This is why I’ve taken over two years to finish writing this, why I’ve stalled out time and time again in search of the right voice or style or insight into something that feels both too large for me to take on and too close for me to see clearly. This “DFW” persona, this mental state of Wallace’s, was a reflection of mine as well, albeit distorted and exaggerated through a funhouse mirror darkly. Wallace’s work reads like a more articulate, insightful version of the ticker-tape running in our own skulls — this is the cliché that everyone employs to describe Wallace’s writing, and for me it is absolutely true. However, no one really interrogates what that statement means or how far something like that goes. If I keep reading Wallace this closely, will I end up resembling him even more closely? Do the devices I borrow from him here — self-aware reportage, direct interrogation, hyperbolic jokes about mundane locations — show that I have moved beyond him or simply fallen further under his influence? If I continue on this path of emulation, will I reach the same conclusions about being alive as he did?

Miley’s essay is a sobering one, and you get the sense that he reached this level of genuine self-awareness (as opposed to mere self-absorption) just in time. 

I don’t think I’ve seen, in my lifetime, a writer who has generated the kind and intensity of veneration that DFW has. We might contrast his fans to, say, Tolkien fans, who know a little bit about the author — enough to have an image of a man in a colorful waistcoat smoking a pipe — but who can’t spare much time for him because they are so fully absorbed in his legendarium. But the people I know who love every word of Infinite Jest are also fascinated by Wallace himself: they are constantly aware of him as its author, of its relations to the circumstances of his own life.

Montaigne said of his Essays that “It is a book consubstantial with its author,” and this seems to be true for everything DFW wrote. Absorption in his work seems almost necessarily to involve scrutiny of his life. And given how his life ended, it’s hard not to see this as a worrisome trend. What I wouldn’t give for a detailed and sensitive ethnography of DFW devotees — something like what Tanya Luhrmann did for charismatic evangelicals.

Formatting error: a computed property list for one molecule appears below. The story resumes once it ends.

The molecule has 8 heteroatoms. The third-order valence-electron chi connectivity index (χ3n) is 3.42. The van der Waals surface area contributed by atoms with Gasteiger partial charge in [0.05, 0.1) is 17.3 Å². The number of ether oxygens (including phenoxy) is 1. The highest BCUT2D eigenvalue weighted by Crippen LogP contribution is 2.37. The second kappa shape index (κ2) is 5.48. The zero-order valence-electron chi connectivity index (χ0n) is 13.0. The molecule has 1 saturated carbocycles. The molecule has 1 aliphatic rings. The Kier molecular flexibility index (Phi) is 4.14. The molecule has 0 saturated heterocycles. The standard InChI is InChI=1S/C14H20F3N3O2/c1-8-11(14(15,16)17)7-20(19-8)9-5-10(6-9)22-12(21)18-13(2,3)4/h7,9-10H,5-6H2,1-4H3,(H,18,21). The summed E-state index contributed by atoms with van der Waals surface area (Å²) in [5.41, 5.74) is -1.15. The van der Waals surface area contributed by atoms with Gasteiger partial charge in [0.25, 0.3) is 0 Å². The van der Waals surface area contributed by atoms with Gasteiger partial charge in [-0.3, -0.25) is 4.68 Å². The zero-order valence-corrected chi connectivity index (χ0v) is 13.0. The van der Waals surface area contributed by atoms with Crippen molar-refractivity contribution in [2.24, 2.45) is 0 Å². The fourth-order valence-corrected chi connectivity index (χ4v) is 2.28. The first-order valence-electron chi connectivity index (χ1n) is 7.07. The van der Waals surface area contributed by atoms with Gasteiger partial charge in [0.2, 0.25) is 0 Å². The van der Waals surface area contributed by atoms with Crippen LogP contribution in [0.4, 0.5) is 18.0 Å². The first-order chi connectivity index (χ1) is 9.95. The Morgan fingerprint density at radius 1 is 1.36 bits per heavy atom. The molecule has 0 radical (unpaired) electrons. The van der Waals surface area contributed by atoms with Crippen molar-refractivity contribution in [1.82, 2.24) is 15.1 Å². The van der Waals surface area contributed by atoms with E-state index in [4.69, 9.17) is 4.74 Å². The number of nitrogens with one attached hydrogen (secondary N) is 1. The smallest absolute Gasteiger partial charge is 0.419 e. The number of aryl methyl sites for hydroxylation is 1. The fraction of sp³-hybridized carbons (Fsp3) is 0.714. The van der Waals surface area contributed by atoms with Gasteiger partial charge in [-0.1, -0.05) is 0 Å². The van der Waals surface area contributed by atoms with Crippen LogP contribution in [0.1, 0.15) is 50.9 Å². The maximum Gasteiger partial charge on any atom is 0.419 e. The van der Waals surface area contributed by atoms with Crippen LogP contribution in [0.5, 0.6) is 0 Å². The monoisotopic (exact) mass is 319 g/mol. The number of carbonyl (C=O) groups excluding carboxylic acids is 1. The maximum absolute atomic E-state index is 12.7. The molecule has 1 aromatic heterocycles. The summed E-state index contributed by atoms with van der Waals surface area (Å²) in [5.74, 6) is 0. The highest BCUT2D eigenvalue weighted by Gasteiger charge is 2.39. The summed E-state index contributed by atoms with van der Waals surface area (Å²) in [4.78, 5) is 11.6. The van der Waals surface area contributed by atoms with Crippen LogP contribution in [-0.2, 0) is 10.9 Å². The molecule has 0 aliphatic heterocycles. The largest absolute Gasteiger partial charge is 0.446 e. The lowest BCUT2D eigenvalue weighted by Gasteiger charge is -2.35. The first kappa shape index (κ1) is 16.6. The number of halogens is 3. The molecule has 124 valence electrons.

4 comments:

  • > For years I looked to Wallace for answers to just about everything — how to think, how to live, what to read and how.

    Well that’s just silly. He was a writer, not a guru. Certainly he (Wallace) would have been intensely uncomfortable with someone looking to him for instructions on “how to live”.

    Anyway — much of Wallace’s work indicts exactly the hyper-anxious self-obsession Miley is talking about. If reading Wallace sends him tumbling into self-absorption, he’s mimicking Wallace’s affliction instead of listening to what he has to say about it (which is: it’s terrible).

  • I almost didn't approve that comment on the grounds of uncharitableness. Miley is confessing that he shouldn't have elevated DFW so high; there's no need to pile on by calling him "silly."

    The interesting general point is this: many people treat writers as gurus. It's not just DFW, though his celebrants seem to be particularly intense. So why is this? How did literary writers come to be venerated as sages, including writers who never wanted to be seen in that light? (I'm actually writing about this, thus my curiosity. Hint: it really starts in the Victorian era.)

  • Fair enough.

  • I think this attraction to writer-as-sage and DFW in particular also has to do with the 'scourge of relatability' discussed in an earlier post. If relatability truly is considered to be the highest virtue of a text by many readers today, it makes sense why DFW is so venerated--he is supremely, addictively relatable.

    To your general 'why is this' question, might it be something like writers (and scientists and philosophers and other meaning-makers) stepping into (and being thrust into) a priestly role in the wake of the disenchantment of the world? Not to mention that this view of the writer was actively encouraged by those incorrigible romantics, unacknowledged legislators all.